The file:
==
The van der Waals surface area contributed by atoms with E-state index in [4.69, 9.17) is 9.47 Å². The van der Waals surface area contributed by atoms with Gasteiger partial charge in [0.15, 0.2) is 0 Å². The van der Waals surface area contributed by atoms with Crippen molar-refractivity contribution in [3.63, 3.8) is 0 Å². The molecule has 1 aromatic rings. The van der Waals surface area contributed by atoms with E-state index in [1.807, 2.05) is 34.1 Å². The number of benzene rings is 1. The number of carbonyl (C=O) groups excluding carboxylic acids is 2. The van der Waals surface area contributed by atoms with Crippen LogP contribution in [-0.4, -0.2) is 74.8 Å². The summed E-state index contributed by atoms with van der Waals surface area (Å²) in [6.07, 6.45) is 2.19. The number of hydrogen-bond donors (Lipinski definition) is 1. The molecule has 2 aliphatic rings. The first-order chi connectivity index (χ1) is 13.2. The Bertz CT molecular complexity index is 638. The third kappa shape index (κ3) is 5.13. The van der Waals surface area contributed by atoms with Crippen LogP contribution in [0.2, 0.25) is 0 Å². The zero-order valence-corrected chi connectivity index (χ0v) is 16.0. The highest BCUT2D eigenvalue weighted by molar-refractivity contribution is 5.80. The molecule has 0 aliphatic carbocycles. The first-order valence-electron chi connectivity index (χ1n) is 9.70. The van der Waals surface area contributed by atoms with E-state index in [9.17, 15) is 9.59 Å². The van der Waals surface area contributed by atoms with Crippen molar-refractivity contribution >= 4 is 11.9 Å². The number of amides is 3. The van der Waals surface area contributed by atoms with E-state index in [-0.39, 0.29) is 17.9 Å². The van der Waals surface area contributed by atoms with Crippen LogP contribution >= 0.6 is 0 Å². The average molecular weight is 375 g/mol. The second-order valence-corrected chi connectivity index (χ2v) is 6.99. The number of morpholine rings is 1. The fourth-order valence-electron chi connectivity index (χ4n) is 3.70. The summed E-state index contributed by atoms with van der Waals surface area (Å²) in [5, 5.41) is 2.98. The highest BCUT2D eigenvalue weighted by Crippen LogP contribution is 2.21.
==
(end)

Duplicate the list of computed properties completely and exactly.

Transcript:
The van der Waals surface area contributed by atoms with E-state index in [4.69, 9.17) is 9.47 Å². The van der Waals surface area contributed by atoms with Gasteiger partial charge in [0.15, 0.2) is 0 Å². The van der Waals surface area contributed by atoms with Crippen molar-refractivity contribution in [3.63, 3.8) is 0 Å². The molecule has 1 aromatic rings. The van der Waals surface area contributed by atoms with E-state index in [1.807, 2.05) is 34.1 Å². The number of benzene rings is 1. The number of carbonyl (C=O) groups excluding carboxylic acids is 2. The van der Waals surface area contributed by atoms with Crippen LogP contribution in [-0.4, -0.2) is 74.8 Å². The summed E-state index contributed by atoms with van der Waals surface area (Å²) in [6.07, 6.45) is 2.19. The number of hydrogen-bond donors (Lipinski definition) is 1. The molecule has 2 aliphatic rings. The first-order chi connectivity index (χ1) is 13.2. The Bertz CT molecular complexity index is 638. The third kappa shape index (κ3) is 5.13. The van der Waals surface area contributed by atoms with Crippen LogP contribution in [0.2, 0.25) is 0 Å². The zero-order valence-corrected chi connectivity index (χ0v) is 16.0. The highest BCUT2D eigenvalue weighted by molar-refractivity contribution is 5.80. The molecule has 0 aliphatic carbocycles. The first-order valence-electron chi connectivity index (χ1n) is 9.70. The van der Waals surface area contributed by atoms with E-state index in [9.17, 15) is 9.59 Å². The van der Waals surface area contributed by atoms with Crippen molar-refractivity contribution >= 4 is 11.9 Å². The number of amides is 3. The van der Waals surface area contributed by atoms with E-state index in [-0.39, 0.29) is 17.9 Å². The van der Waals surface area contributed by atoms with Crippen LogP contribution >= 0.6 is 0 Å². The average molecular weight is 375 g/mol. The second-order valence-corrected chi connectivity index (χ2v) is 6.99. The number of morpholine rings is 1. The fourth-order valence-electron chi connectivity index (χ4n) is 3.70. The summed E-state index contributed by atoms with van der Waals surface area (Å²) in [5, 5.41) is 2.98. The highest BCUT2D eigenvalue weighted by Crippen LogP contribution is 2.21.